5. When my husband maxes out his EI & CPP for the year we send all the extra money to an ING account so that we firstly don’t get used to living on that extra money that stops once January roles around and secondly so that we can use it for the “extra things” like the vacation we are taking in January that we will be paying cash for. This money is not even missed because the rest of the year you don’t get it anyway. We also have a bi-weekly transfer to ING for our property taxes so that when the bill comes we have the money and don’t have to borrow from a line of credit like we did in the past.

  6. My hubby and I have been using the piles of money for several years now…we are currently expecting our first baby (New Years Eve) and have a baby fund…then we need new snow tires and command start to make the care safe and warm for the winter, so we have a fund for that. It is so nice to be able to pay cash for thing…and it is interesting that when you have the money in hand, you are more reluctant to spend it, so you really think about the purchase before plunking the money down!

    The place where we fall short is the emergency fund. We have long term savings, cash flow, planned spending…but no emergency fund. I have read the other posts that Gail has made about this topic, but for some reason it has yet to sink in. I guess we always feel that if we fell on hard times, we have so much credit at our disposal that we would just use that if necessary. Pretty poor thinking…but I suppose we feel at this stage that it will just never happen to us! How deluded we are :)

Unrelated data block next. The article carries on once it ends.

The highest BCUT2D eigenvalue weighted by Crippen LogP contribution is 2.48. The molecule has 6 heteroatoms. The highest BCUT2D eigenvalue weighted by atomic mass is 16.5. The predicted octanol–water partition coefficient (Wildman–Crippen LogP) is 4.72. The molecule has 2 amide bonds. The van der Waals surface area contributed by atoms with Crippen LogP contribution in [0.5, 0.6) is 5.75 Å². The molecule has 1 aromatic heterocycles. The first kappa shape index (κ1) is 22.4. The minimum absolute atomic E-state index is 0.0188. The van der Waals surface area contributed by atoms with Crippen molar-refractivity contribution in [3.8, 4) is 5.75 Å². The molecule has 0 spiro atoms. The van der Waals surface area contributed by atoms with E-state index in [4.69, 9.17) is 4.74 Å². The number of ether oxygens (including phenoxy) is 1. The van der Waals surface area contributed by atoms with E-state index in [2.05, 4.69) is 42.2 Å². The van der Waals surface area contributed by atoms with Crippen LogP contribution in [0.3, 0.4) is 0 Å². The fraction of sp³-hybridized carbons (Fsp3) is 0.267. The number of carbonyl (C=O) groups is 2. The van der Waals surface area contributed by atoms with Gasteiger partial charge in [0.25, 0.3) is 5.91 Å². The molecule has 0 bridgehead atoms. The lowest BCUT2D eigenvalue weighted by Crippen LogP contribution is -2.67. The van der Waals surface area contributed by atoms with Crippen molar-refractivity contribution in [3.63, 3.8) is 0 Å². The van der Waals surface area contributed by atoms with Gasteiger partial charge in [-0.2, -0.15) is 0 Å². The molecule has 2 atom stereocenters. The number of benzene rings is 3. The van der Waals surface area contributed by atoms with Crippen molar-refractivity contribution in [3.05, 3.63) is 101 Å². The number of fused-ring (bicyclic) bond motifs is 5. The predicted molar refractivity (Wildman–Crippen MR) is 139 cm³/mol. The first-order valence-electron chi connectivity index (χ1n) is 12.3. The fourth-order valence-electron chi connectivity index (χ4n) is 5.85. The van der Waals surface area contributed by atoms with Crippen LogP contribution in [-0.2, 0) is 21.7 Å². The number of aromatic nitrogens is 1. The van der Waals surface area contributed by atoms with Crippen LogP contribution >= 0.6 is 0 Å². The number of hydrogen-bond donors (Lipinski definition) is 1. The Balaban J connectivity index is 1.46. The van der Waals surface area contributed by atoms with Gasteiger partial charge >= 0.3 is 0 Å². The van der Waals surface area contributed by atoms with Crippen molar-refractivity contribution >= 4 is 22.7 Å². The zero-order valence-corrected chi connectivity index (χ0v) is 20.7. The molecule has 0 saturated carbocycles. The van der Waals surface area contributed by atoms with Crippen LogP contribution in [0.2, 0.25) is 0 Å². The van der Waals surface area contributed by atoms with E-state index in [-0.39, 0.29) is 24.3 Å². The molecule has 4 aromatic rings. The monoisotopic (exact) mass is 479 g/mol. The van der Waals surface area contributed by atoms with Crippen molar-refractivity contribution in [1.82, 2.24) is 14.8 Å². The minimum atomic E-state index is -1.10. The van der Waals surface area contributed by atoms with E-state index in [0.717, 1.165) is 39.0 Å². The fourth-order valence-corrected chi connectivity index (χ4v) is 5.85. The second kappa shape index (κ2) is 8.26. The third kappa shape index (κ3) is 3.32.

Perhaps we will try to make it a new years resolution…

  7. I read alot of blogs and I have seen this type of account called a Freedom Account or Freedom Fund. At first I thought it was referring to that old banking Freedom 55 commercial, and thought it had to do with retirement. So I had been skipping over it, as my retirement plans are already in place. But then I was bored one day…… Then it was like ohhhh that’s what it’s used for. So I have actually set one up. My spreadsheet sounds exactly as you have described and it it sure is purdy. (Can a spreadsheet be pretty – I think so – and yes I’m a numbers freak)